The Winter Olympics in Beijing are underway and the athletes will compete for a total of 327 medals in 15 different sports. Ahead of the Olympics, Forbes has approached the various national Olympic codes for the 91 participating countries to find out who pays out prizes for medals.
The survey shows that at least 32 nations will pay premiums for medals, while only four of the countries that responded will not pay any bonuses in the form of kroner and re.
Among the most generous nations is Turkey, which is willing to pay around $ 380,000 for a gold medal. Hong Kong, which competes in the Olympics independently of China, also promises 642,000 dollars, approximately 5.6 million kroner, in bonus for a gold medal. The bonuses are most likely of the theoretical kind for the two nations, since neither of them has ever won a medal in the Winter Olympics.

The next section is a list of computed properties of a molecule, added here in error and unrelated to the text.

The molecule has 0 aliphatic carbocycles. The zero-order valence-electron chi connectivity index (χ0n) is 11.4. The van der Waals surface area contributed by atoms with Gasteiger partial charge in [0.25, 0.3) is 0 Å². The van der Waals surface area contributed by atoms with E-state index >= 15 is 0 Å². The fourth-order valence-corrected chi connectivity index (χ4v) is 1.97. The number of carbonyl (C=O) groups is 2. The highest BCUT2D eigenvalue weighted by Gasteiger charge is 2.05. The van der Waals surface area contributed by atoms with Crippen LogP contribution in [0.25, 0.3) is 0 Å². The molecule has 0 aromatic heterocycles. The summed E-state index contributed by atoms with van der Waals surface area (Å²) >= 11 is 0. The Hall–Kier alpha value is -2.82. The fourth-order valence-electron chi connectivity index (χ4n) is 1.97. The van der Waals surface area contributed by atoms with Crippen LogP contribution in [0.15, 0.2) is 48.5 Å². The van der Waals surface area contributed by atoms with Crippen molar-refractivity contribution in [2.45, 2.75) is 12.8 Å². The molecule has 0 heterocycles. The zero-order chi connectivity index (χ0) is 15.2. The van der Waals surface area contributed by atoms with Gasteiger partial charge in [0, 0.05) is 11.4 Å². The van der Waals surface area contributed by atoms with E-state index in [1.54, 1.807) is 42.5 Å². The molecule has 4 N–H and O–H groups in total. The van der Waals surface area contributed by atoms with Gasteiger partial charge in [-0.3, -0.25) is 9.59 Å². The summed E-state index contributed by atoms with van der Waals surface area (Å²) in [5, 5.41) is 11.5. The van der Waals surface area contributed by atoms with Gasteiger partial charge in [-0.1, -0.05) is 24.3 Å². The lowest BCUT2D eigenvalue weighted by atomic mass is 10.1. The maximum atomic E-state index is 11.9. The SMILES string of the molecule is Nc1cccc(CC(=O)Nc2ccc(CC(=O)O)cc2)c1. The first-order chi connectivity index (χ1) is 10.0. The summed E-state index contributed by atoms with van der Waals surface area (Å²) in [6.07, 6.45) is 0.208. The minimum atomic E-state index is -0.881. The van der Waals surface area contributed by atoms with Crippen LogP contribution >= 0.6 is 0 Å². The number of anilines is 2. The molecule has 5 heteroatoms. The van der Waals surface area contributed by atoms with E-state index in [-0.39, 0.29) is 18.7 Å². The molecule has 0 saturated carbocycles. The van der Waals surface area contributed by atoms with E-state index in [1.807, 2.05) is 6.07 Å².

One country with far greater medal opportunities is the United States, which will pay out a bonus of $ 37,500 for each gold medal, $ 22,500 for silver and $ 15,000 for bronze.
It places the United States about in the middle of Forbes’ list and the superpower pays more than twice as much for gold as countries like Australia and Canada, and about half as much as nations like France and Romania.
Some countries also consider the medal bonuses as taxable income, while some have made the prizes tax-free. Some nations, such as South Korea, also pay bonuses to coaches and support staff if there is a medal catch.
The countries that do not pay any financial compensation include the United Kingdom and Iceland, but they provide other types of subsidies to the athletes. Norway, which took the most medals at the 2018 PyeongChang Olympics with a total of 39, does not pay bonuses either.
12 countries with the biggest bonus for gold medal
“Amateur analyst. Zombie geek. Hardcore troublemaker. Internet expert. Incurable twitter fanatic.”